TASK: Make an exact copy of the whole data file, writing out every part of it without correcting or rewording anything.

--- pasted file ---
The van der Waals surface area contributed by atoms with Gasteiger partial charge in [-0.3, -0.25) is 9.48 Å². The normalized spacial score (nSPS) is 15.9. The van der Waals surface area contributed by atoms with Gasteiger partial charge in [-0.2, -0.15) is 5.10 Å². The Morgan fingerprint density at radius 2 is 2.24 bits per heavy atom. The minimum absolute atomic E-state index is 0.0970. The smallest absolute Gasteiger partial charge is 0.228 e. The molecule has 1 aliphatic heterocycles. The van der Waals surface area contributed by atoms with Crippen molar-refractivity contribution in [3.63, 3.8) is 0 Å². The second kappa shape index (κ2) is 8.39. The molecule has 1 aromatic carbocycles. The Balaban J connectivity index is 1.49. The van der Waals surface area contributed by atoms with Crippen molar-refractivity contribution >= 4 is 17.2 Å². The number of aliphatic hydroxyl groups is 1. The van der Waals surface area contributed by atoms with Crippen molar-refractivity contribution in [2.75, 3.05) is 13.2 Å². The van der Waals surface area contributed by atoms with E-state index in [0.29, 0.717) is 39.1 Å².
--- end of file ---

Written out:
The van der Waals surface area contributed by atoms with Gasteiger partial charge in [-0.3, -0.25) is 9.48 Å². The normalized spacial score (nSPS) is 15.9. The van der Waals surface area contributed by atoms with Gasteiger partial charge in [-0.2, -0.15) is 5.10 Å². The Morgan fingerprint density at radius 2 is 2.24 bits per heavy atom. The minimum absolute atomic E-state index is 0.0970. The smallest absolute Gasteiger partial charge is 0.228 e. The molecule has 1 aliphatic heterocycles. The van der Waals surface area contributed by atoms with Crippen molar-refractivity contribution in [3.63, 3.8) is 0 Å². The second kappa shape index (κ2) is 8.39. The molecule has 1 aromatic carbocycles. The Balaban J connectivity index is 1.49. The van der Waals surface area contributed by atoms with Crippen molar-refractivity contribution >= 4 is 17.2 Å². The number of aliphatic hydroxyl groups is 1. The van der Waals surface area contributed by atoms with Crippen molar-refractivity contribution in [2.75, 3.05) is 13.2 Å². The van der Waals surface area contributed by atoms with E-state index in [0.29, 0.717) is 39.1 Å².